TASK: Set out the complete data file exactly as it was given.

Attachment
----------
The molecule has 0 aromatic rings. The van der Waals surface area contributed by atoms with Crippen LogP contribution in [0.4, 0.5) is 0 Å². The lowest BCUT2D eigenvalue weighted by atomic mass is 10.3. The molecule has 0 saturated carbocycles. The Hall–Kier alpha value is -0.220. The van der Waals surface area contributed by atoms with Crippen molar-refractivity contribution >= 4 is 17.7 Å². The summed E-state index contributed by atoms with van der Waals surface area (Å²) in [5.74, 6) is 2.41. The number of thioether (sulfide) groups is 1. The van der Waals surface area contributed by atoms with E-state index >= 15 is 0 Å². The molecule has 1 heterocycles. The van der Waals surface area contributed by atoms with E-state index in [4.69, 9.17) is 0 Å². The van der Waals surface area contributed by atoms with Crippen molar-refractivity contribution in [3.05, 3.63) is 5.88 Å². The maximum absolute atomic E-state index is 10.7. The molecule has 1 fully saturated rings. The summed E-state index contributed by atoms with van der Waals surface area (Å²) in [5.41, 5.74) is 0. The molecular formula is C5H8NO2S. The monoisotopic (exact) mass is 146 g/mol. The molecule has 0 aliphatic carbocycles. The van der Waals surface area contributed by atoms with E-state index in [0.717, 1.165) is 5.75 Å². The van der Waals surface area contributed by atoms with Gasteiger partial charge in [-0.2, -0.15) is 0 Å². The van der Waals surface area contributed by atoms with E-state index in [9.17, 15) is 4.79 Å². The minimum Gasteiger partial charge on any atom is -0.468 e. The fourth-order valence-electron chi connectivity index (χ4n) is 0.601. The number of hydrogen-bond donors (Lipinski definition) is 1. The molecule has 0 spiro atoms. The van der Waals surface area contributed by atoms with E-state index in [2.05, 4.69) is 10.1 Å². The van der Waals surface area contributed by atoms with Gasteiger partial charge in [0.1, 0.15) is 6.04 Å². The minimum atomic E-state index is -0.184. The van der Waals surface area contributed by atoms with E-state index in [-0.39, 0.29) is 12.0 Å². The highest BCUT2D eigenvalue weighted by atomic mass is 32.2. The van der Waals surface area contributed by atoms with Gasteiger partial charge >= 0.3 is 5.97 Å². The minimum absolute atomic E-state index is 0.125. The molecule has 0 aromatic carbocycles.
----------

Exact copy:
The molecule has 0 aromatic rings. The van der Waals surface area contributed by atoms with Crippen LogP contribution in [0.4, 0.5) is 0 Å². The lowest BCUT2D eigenvalue weighted by atomic mass is 10.3. The molecule has 0 saturated carbocycles. The Hall–Kier alpha value is -0.220. The van der Waals surface area contributed by atoms with Crippen molar-refractivity contribution >= 4 is 17.7 Å². The summed E-state index contributed by atoms with van der Waals surface area (Å²) in [5.74, 6) is 2.41. The number of thioether (sulfide) groups is 1. The van der Waals surface area contributed by atoms with E-state index >= 15 is 0 Å². The molecule has 1 heterocycles. The van der Waals surface area contributed by atoms with E-state index in [4.69, 9.17) is 0 Å². The van der Waals surface area contributed by atoms with Crippen molar-refractivity contribution in [3.05, 3.63) is 5.88 Å². The maximum absolute atomic E-state index is 10.7. The molecule has 1 fully saturated rings. The summed E-state index contributed by atoms with van der Waals surface area (Å²) in [5.41, 5.74) is 0. The molecular formula is C5H8NO2S. The monoisotopic (exact) mass is 146 g/mol. The molecule has 0 aliphatic carbocycles. The van der Waals surface area contributed by atoms with E-state index in [0.717, 1.165) is 5.75 Å². The van der Waals surface area contributed by atoms with Gasteiger partial charge in [-0.2, -0.15) is 0 Å². The van der Waals surface area contributed by atoms with E-state index in [9.17, 15) is 4.79 Å². The minimum Gasteiger partial charge on any atom is -0.468 e. The fourth-order valence-electron chi connectivity index (χ4n) is 0.601. The number of hydrogen-bond donors (Lipinski definition) is 1. The molecule has 0 spiro atoms. The van der Waals surface area contributed by atoms with E-state index in [2.05, 4.69) is 10.1 Å². The van der Waals surface area contributed by atoms with Gasteiger partial charge in [0.1, 0.15) is 6.04 Å². The minimum atomic E-state index is -0.184. The van der Waals surface area contributed by atoms with E-state index in [-0.39, 0.29) is 12.0 Å². The highest BCUT2D eigenvalue weighted by atomic mass is 32.2. The van der Waals surface area contributed by atoms with Gasteiger partial charge >= 0.3 is 5.97 Å². The minimum absolute atomic E-state index is 0.125. The molecule has 0 aromatic carbocycles.